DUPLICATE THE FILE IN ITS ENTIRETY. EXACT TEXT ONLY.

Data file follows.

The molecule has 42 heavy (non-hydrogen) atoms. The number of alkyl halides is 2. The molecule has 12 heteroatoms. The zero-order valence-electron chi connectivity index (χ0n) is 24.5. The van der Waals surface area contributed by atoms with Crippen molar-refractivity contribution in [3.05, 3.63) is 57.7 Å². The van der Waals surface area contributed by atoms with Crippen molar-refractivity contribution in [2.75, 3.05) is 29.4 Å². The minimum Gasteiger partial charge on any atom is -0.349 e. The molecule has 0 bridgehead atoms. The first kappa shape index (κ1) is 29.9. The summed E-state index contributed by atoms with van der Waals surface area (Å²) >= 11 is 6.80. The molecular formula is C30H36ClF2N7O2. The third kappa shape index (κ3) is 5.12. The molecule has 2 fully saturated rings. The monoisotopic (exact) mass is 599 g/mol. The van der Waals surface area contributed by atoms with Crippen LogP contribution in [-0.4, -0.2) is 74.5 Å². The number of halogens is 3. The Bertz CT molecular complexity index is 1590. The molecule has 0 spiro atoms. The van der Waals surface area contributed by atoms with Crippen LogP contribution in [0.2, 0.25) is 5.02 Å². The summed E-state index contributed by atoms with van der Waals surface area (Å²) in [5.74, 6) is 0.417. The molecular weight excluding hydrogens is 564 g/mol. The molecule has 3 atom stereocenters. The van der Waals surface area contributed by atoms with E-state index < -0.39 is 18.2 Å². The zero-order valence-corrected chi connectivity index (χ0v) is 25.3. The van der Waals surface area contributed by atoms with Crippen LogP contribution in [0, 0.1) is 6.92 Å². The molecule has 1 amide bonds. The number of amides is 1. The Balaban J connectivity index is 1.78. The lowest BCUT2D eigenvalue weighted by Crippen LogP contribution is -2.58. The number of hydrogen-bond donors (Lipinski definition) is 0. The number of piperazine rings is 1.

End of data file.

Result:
The molecule has 42 heavy (non-hydrogen) atoms. The number of alkyl halides is 2. The molecule has 12 heteroatoms. The zero-order valence-electron chi connectivity index (χ0n) is 24.5. The van der Waals surface area contributed by atoms with Crippen molar-refractivity contribution in [3.05, 3.63) is 57.7 Å². The van der Waals surface area contributed by atoms with Crippen molar-refractivity contribution in [2.75, 3.05) is 29.4 Å². The minimum Gasteiger partial charge on any atom is -0.349 e. The molecule has 0 bridgehead atoms. The first kappa shape index (κ1) is 29.9. The summed E-state index contributed by atoms with van der Waals surface area (Å²) >= 11 is 6.80. The molecular formula is C30H36ClF2N7O2. The third kappa shape index (κ3) is 5.12. The molecule has 2 fully saturated rings. The monoisotopic (exact) mass is 599 g/mol. The van der Waals surface area contributed by atoms with Crippen LogP contribution in [-0.4, -0.2) is 74.5 Å². The number of halogens is 3. The Bertz CT molecular complexity index is 1590. The molecule has 0 spiro atoms. The van der Waals surface area contributed by atoms with Crippen LogP contribution in [0.2, 0.25) is 5.02 Å². The summed E-state index contributed by atoms with van der Waals surface area (Å²) in [5.74, 6) is 0.417. The molecular weight excluding hydrogens is 564 g/mol. The molecule has 3 atom stereocenters. The van der Waals surface area contributed by atoms with E-state index < -0.39 is 18.2 Å². The zero-order valence-corrected chi connectivity index (χ0v) is 25.3. The van der Waals surface area contributed by atoms with Crippen LogP contribution in [0, 0.1) is 6.92 Å². The molecule has 1 amide bonds. The number of amides is 1. The Balaban J connectivity index is 1.78. The lowest BCUT2D eigenvalue weighted by Crippen LogP contribution is -2.58. The number of hydrogen-bond donors (Lipinski definition) is 0. The number of piperazine rings is 1.